By now, it’s common knowledge the National Security Agency collects plenty of data on suspected terrorists as well as ordinary citizens. But the agency also has algorithms in place to filter out information that doesn’t need to be collected or stored for further analysis, such as spam emails—a fact terrorists used to their advantage.
Much of the debate around the NSA’s overreach has focused on selectors, the terms it uses to describe its requests for information collected. According to a transparency report it published last summer, the agency was approved to use 423 selectors in 2013 under its telephone metadata program. However, filters, which specify data the agency does not want, also play an important role in reducing noise.
In a paper published by the American Mathematical Society, the agency’s former research director, Michael Wertheimer, recalled an instance when the US seized laptops left by Taliban members soon after the 9/11 attacks. The only email written in English found on the computers contained a purposely spammy subject line: “CONSOLIDATE YOUR DEBT.” According to Wertheimer, the email was sent to and from nondescript addresses that were later confirmed to belong to combatants.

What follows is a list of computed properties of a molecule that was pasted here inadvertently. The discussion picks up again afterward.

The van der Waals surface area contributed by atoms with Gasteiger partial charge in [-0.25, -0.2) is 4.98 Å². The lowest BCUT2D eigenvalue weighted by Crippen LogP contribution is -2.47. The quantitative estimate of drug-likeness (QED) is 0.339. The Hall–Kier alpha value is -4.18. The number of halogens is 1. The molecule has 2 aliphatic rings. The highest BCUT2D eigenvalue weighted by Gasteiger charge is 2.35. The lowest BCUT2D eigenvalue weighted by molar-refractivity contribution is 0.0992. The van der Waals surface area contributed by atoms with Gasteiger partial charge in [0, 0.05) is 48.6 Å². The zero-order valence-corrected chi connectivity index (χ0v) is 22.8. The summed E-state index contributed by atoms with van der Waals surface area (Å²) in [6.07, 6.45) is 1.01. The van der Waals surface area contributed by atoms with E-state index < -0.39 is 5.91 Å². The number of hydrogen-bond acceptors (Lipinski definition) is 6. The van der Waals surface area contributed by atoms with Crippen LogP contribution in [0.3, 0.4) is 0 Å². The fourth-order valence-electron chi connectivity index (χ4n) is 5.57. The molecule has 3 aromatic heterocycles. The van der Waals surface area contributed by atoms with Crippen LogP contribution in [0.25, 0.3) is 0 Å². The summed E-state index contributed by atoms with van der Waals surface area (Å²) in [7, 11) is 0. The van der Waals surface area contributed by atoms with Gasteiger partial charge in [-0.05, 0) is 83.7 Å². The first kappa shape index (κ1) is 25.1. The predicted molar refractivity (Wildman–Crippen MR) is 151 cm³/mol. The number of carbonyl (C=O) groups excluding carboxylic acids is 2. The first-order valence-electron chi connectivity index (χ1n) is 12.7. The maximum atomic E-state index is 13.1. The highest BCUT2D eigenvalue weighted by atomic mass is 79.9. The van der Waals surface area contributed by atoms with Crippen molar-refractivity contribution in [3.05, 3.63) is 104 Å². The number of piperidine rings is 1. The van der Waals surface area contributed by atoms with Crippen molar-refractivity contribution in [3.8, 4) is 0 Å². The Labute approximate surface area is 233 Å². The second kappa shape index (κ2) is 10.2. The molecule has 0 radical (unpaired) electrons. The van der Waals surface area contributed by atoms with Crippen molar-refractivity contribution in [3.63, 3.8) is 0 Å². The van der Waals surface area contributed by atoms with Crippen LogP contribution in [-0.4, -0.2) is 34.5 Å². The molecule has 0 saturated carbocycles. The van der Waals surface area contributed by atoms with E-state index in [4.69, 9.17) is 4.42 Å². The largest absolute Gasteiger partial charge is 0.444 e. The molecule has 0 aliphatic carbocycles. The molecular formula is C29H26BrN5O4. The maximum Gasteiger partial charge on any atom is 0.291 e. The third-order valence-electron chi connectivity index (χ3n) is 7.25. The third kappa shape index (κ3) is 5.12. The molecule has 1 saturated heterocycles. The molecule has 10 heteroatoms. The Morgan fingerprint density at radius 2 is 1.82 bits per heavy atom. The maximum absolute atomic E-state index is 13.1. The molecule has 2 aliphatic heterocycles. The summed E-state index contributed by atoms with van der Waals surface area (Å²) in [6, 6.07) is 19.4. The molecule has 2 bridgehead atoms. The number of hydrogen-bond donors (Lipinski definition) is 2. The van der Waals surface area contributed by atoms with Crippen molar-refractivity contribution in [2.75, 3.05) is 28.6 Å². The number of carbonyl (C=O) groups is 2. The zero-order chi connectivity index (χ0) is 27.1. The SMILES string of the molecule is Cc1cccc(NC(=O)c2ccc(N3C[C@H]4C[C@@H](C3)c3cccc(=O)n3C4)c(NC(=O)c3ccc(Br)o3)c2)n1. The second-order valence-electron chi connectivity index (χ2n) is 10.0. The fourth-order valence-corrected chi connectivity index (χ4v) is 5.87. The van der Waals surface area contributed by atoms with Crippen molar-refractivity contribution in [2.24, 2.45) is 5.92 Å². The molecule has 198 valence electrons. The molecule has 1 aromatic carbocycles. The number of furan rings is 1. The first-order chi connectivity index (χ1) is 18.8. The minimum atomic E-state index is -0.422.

“It is surely the case that the sender and receiver attempted to avoid allied collection of this operational message by triggering presumed ‘spam’ filters,” he said, noting the agency is constantly refining its algorithms to discover new threats.